- I used to avoid drinking milk in the evenings because it would make my legs jerky. I have consumed A2/A2 milk in the evening several times and that has not happened. The other night I had symptoms again and thought that maybe it is not the A1 after all. Then I remembered that I had feta cheese on my salad that was made from A1 milk.
I find that very interesting. I’m going to keep taking notes and looking for changes, but I think I’m sold that there is some residual effect for me when I drink A1 milk. Certainly, any raw milk is MUCH better than processed milk, but I think not as good as it can get with A2 milk. My thought is since we don’t know the full scoop on the issue, let’s err on the side of safety. To my husband and me, it is clear that we need to be breeding this mutated gene out of our cows.
At this time, there are plenty of A2/A2 sires available especially in full-sized breeds; therefore, we see no reason not to breed only A2. If you breed an A1/A1 dam to an A2/A2 sire, you will throw an A1/A2 as they get one from each side. If you breed an A1/A2 dam to an A2/A2 sire, you have a 50% chance of throwing A2/A2.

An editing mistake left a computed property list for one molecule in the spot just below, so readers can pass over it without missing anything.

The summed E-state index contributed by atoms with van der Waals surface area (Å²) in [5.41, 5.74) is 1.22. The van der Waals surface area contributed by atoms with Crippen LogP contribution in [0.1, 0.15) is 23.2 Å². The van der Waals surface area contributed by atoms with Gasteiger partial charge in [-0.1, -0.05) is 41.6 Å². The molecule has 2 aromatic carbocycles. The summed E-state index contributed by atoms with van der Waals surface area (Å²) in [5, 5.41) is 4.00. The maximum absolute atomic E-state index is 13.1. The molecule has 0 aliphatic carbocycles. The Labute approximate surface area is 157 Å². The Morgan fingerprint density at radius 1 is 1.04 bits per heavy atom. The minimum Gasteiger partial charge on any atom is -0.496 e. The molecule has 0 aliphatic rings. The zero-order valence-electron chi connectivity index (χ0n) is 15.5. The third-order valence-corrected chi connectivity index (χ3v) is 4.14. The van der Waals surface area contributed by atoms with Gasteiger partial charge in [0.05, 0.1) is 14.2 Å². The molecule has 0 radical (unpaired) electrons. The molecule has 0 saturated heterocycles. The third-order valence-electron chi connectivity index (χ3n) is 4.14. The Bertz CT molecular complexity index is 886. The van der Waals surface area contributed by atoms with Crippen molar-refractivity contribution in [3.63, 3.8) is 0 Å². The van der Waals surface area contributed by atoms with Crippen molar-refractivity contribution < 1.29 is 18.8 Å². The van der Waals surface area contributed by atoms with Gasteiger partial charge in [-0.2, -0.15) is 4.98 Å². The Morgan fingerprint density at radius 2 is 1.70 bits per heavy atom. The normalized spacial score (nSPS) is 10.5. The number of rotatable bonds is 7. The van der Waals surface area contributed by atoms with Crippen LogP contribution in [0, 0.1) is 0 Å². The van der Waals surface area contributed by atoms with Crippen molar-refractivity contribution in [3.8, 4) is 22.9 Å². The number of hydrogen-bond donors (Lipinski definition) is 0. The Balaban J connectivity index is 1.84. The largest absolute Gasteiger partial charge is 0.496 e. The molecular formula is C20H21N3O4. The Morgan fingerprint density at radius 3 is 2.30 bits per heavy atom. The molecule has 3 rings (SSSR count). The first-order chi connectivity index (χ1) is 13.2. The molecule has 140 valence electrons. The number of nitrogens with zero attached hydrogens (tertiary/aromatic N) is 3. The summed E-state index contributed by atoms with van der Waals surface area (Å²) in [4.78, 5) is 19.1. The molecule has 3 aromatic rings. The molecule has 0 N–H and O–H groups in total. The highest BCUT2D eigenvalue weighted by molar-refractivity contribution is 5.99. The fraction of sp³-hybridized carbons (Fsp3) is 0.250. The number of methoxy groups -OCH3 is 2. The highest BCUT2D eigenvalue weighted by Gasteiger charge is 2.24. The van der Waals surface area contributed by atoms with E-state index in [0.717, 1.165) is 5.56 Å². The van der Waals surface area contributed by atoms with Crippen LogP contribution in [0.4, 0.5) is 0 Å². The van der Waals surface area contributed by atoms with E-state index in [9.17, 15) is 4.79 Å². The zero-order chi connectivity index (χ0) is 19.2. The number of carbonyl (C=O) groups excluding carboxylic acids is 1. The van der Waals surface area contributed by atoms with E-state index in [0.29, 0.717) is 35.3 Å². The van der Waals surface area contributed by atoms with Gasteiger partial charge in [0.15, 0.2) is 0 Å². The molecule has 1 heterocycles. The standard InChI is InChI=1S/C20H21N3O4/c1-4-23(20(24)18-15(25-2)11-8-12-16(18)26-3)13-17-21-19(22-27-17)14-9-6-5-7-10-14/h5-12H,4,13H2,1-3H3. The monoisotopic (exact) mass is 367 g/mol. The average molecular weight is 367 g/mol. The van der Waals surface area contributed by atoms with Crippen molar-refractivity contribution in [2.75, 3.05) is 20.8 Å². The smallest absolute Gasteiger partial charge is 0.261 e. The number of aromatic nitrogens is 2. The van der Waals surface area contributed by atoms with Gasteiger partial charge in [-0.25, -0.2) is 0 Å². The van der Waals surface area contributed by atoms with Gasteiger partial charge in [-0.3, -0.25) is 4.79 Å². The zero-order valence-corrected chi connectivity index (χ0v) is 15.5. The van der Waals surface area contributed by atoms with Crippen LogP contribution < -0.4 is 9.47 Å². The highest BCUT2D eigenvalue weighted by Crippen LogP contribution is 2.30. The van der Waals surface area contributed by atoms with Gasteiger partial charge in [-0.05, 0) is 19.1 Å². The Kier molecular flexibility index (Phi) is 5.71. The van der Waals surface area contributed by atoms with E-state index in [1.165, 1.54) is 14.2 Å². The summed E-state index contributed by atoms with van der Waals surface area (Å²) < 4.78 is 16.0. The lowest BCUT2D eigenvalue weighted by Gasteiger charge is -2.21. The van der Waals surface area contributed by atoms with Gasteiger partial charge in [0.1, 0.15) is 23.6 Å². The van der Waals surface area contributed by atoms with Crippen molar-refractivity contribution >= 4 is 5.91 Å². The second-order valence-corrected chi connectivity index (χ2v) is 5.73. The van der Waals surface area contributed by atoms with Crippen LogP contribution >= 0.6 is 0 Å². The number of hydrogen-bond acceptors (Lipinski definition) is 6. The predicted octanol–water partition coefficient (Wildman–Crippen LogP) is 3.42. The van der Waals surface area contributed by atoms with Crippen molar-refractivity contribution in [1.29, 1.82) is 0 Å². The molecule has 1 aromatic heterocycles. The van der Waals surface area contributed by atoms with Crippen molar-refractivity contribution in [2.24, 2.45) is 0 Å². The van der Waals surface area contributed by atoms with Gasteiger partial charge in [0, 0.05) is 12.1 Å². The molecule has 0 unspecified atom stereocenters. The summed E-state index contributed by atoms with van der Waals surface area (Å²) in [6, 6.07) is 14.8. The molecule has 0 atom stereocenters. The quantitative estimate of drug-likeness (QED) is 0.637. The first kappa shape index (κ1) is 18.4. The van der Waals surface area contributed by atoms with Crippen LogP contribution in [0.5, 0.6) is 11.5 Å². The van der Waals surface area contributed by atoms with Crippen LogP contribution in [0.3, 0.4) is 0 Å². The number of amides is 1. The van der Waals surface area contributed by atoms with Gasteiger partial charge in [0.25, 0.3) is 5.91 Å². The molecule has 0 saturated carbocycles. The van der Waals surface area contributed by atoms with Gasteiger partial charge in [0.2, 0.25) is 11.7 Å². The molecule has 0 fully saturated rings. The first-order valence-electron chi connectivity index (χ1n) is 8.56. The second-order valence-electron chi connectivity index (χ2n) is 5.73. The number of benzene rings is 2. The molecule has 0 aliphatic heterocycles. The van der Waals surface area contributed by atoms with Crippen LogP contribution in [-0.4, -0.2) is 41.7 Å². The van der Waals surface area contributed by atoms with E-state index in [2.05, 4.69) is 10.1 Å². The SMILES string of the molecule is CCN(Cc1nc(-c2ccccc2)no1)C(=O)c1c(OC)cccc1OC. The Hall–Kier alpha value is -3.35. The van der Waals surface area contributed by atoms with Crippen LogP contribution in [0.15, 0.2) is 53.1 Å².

What can you do? You can ask your source for local milk if they are breeding for A2/A2 milk. If they do not understand it, you can refer them to me or this article. Real Milk.com is one resource to find a local herd share program. Your local farmers market or CSA, which can be found at LocalHarvest.org would be another. Please do not contact them to ask if you can buy milk unless it is legal in your state. You can sometimes find farms that let you buy a share of the herd and pay the farmer to care for your cow. In exchange, you get to enjoy all the benefits of co-owning a cow such as milk (obviously) and manure for your garden. You could also consider purchasing your own milk goat (they do not carry the A1 gene), buy a cow with A2 genetics, or buy a cow with the plan to breed A2 genetics and select future heifers.
Have you heard about A1/A2 genetic mutation in milk before?
Photo Credit: Rothwell Photography
With his new book, Forrest Pritchard tells the stories of 18 farms from all across America.
Forrest Pritchard and Smith Meadows are prime examples of sustainable family farming.
Jonathan Waxman shares his food philosophy with Slow Films.
A group of star chefs play with fire for a good cause.
Hearty Roots CSA, a Hudson Valley farm with deep roots, is succeeding by using the CSA model.